Mount Sinai increasingly is turning to embolization to help remove skull base tumors such as meningiomas more completely, selectively, and safely. Using a strategy devised by its biomedical incubator,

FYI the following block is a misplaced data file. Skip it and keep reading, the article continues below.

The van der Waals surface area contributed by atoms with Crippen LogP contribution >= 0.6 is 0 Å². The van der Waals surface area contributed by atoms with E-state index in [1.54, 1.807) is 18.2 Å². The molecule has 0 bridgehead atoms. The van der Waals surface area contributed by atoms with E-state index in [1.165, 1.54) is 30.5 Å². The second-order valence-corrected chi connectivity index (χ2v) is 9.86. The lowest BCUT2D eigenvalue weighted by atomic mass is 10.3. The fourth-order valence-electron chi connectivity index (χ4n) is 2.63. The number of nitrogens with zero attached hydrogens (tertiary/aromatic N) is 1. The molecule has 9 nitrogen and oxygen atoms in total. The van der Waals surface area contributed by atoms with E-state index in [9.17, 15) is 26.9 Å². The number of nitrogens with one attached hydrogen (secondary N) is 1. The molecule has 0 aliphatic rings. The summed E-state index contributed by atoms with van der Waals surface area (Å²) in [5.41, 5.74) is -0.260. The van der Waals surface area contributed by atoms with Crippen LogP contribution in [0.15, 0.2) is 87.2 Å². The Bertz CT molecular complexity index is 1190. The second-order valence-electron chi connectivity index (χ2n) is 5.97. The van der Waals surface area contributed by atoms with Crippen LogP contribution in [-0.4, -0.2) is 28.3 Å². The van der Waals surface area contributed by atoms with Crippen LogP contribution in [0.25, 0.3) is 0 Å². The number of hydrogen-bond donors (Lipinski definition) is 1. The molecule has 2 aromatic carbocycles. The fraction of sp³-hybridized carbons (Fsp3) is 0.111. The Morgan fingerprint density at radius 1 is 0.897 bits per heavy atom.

Mount Sinai BioDesign, surgeons can now assess and quantify the extent of embolization through an analysis of an additional MRI sequence following embolization and preceding surgical resection. Leading this effort is Joshua B. Bederson, MD, the Leonard I. Malis, MD / Corinne and Joseph Graber Professor of Neurosurgery, and Chair of Neurosurgery for the Mount Sinai Health System. “Not all skull base tumors are appropriate for embolization, and it does have a low level of risk,” says Dr. Bederson, “but for those challenging cases where large, highly vascular tumors are fed by dedicated arteries, the procedure can be particularly useful.” In a narrated video, Dr. Bederson demonstrates how preoperative endovascular embolization can be an effective—and safe—approach in the case of a 24-year-old male with a large left parasagittal meningioma who complained of right lower extremity weakness, new onset of fatigue, and bilateral hand weakness. “At surgery, we found that the tumor was soft and almost completely devascularized from the preoperative embolization, reducing the amount of viable tumor encountered at surgery,” says Dr. Bederson. “This young man did extremely well and noticed an improvement in motor function immediately after surgery.” Hello. My name is dr Joshua. Better person and I am professor and chair in the department of neurosurgery for the Mount Sinai health system. Today I want to discuss a case and a program we have two D vascular rise meningioma using preoperative embolization. In this technique catheters are introduced into the arterial supply of the tumor and those arteries are filled with anabolic materials such as glue, onyx particles and so on in an attempt to reduce the blood supply to the tumor which as you will see in this case can have major beneficial effects. These are my disclosures, none of which are relevant to the presentation today. In general resection of meningioma is safe but some tumors can be very firm. They can be adherent to the surrounding tissues and they can be very vascular in general. The softer a tumor and the less vascular it is the easier it is to remove the lower the risk with less vascular supply and software and this can sometimes be achieved by M belies ng or injecting the arterial supply of us. We've devised a strategy to assess the extent of embolization of these tumors. Through a sophisticated analysis of pre and post embolization M. R. I. Scans and we can then attempt to quantify and develop a paradigm to assess the efficacy of this evolving paradigm for treatment young man presenting with severe weakness of his right arm and leg due to a tumor that really arose from the midline fox. But as you can see with this left sided opening here it's covered by eloquent brain and this portion of the brain is his primary motor and sensory area, you can also see the superior sagittal sinus towards the right side and you see very important draining veins both in front of and behind the area of the tumor. That's gonna are gonna give us a small window uh that we can use to to operate. This is a preoperative M. R. I. Scan demonstrating this large parafoil seen tumor. This meningioma rises from the Fox itself and you can see the vascular supply originating from inside the Fox here, for example, and penetrating into the tumor. That was a coronal view. This is an axial view. This is a left sided tumor which is why he's got severe weakness on the right side. And you can see some of the vascular supply here coming from the Fox. We also see the central sulcus and pre central gyrus, demonstrating why he has weakness on the contra lateral side, The T. two Flair, which you see here demonstrates a Dema in the surrounding tissues as a result of the severe compression sagittal view which you see here shows the huge size of this tumor and the impact on the critical sensory motor fibers as they pass from the cortex. Uh and down as well as compression of the corpus callosum and the robust vascular supply shows a very different view. Very different appearance of the tumor, particularly in this area here where the most robust supply was before. You see all of this no longer takes up contrast and it's dark, demonstrating a beautiful D vascular ization from the civilization. Um If we look at the coronal view, we see that the inferior portion of the tumor still enhances here. You can see this down low but the majority of the tumor has been d vascular arised. This is a really beneficial um tumor embolization and it's particularly important in this patient because what you can see here is that there's eloquent meaning functional normal brain that completely covers the tumor. And so when we open up we are not going to be looking at the surface of the tumor. We're gonna be looking at the surface of the brain and this is functional brain. So we cannot go through this brain in order to reach the tumor. We have to develop a plane between the medial surface of this brain tissue here and the superior sagittal sinus. And try to find a space through which we can remove the tumor. That would be the challenge of this operation. Um A post embolization MRI scan. Um And so I'm gonna go through this video and show you how we first develop the space between these veins here. Over here. You see adhesions between the cortex and the dura in the form of arachnoid granule ations. Um And we'll slowly develop those here. We're using uh an inter operative recording electrode to map out the primary sensory motor cortex. Uh by putting suture in the dura and tying it. We can put gentle traction as you see here, pulling gently pulling the dura from lateral to medial and putting it on stretch. This allows us to develop this playing here which is very sticky. And we have to spare this critical underlying brain. But unless we can get between the dura and the cortex, we don't have access to the tumor. Unfortunately this draining vein in front and the draining vein behind also have to be carefully spared. So through careful sharp dissection we can, over a period of several minutes we can gently develop this plane and eventually find our way into the inter hemispheric fisher. And so as that plane gets developed we can hear you see gently retracting the brain. And we're getting right onto the top of the tumor here. That different. This is the tumor right there. That's the top of a very large tumor. M. R. I. Scan is really quite a large tumor. So we're really literally just seeing the tip of the iceberg. Um But our our goal here will be to retract that brain and get into the top of the tumor. And here you see a retractor with a cot annoyed protecting the brain. You see that we've spared this critical draining vein over here and this is our access, this is our entire access to the tumor right now. Unless we can slightly increase it. And this demonstrates how you can cut the very fine arachnoid along these veins, sparing the veins and providing that extra couple of millimeters. That will be so important as we continue this tumor resection, increasing the magnification. We can then start to develop a plane between the tumor and the brain and here this I'm using the scissors to cut into the tumor. And this demonstrates beautifully how the preoperative embolization has converted a living vascular tumor into something that is soft and suckle. This is necrotic dead tumor material that I'm able to use a sucker to remove and that would just not be possible unless the embolization had been done frequently. These tumors have large veins over the top of them and as we begin to develop the attachments, we see those veins and and here you can see beautifully the gray and I'll freeze the video here for a second. This gray is the onyx embolization that has been injected into the fox on the midline, supplying the arterial flow into the tumor and by closing off all these small arteries, we've killed a big portion of the tumor. This allows me to cut through them as you can see using a scissors here cutting through these vascular branches that have already been included. Makes us a far safer and easier operation so now over a period of several hours um the tumor can be entered and gutted. And again, you see the soft suck herbal necrotic nature. This is not a regular meningioma but this is a meningioma that has been successfully immobilized, successfully immobilized. Um And really can't emphasize enough how different this is from the normal experience in an a nimble ized tumor, how much safer it is to remove such a large tumor in such an eloquent area of this young man's brain ahead to a later phase of the operation. We've continued to de bulk and remove the tumor. And as we get to the very bottom there is some there is a component of the tumor that has not been immobilized. And so you see a little more bleeding from around the edges. But we're getting deeper and deeper all the way towards the end because we have a very narrow point of access. I spent a lot of time shifting the head to change the angle. And what we just did here was tilt the patient to allow me to look behind the tumor. You see a cottonwood along the eloquent brain and peeling that soft the vascular rised tumor from lateral to medial and from posterior to anterior advancing a cottonwood along the brain to protect that brain and slowly delivering the remaining tumor into the very narrow field. So we've now come around almost the entire tumor. Um We've gone from the side to the back to the medial side. And now we're coming across the front of it and we'll go back and forth. Now we're gonna we've we've delivered the tumor interior early. We should be able to remove the remaining tumor and there you go. That was the last portion of the tumor. And the remainder of this operation will be just to finish homeostasis, inspect the cavity. Make sure we've gotten every last bit of tumor, remove the cotton Lloyd's reinspect and uh confirm homeostasis. And in the end we have a very clean surface. So here we're finishing up with homeostasis. And as the last continent voids are removed, we see that the eloquent brain, the primary sensory and motor cortex are intact. The very fine draining veins that are both in front of and behind the tumor are intact. We've used we've removed the entire tumor through this very small interval uh between the important portions of the brain and the superior sagittal sinus. And I think that this is really only possible so safely because of the effect of globalization and the reduction in tumor vascular charity. This young man did extremely well and noticed an improvement in motor function immediately after surgery. If we then go to a postoperative M. R. I. Scan, this is the same corona view. We can see a nice resection with no evidence of residual tumor and we see that the brain that was covering this has now expanded um had been so so compressed. We can also see this the resection on the sagittal view and you may recall how large that tumor was now is completely gone. And this brain that had been compressed has now begun to re expand back into its normal space. And that partially explains why he improved clinically after the surgery. So I hope that I have been able to demonstrate the concept of extensive preoperative embolization to reduce the vascular supply of a tumor and make a safe surgery even safer for our patients.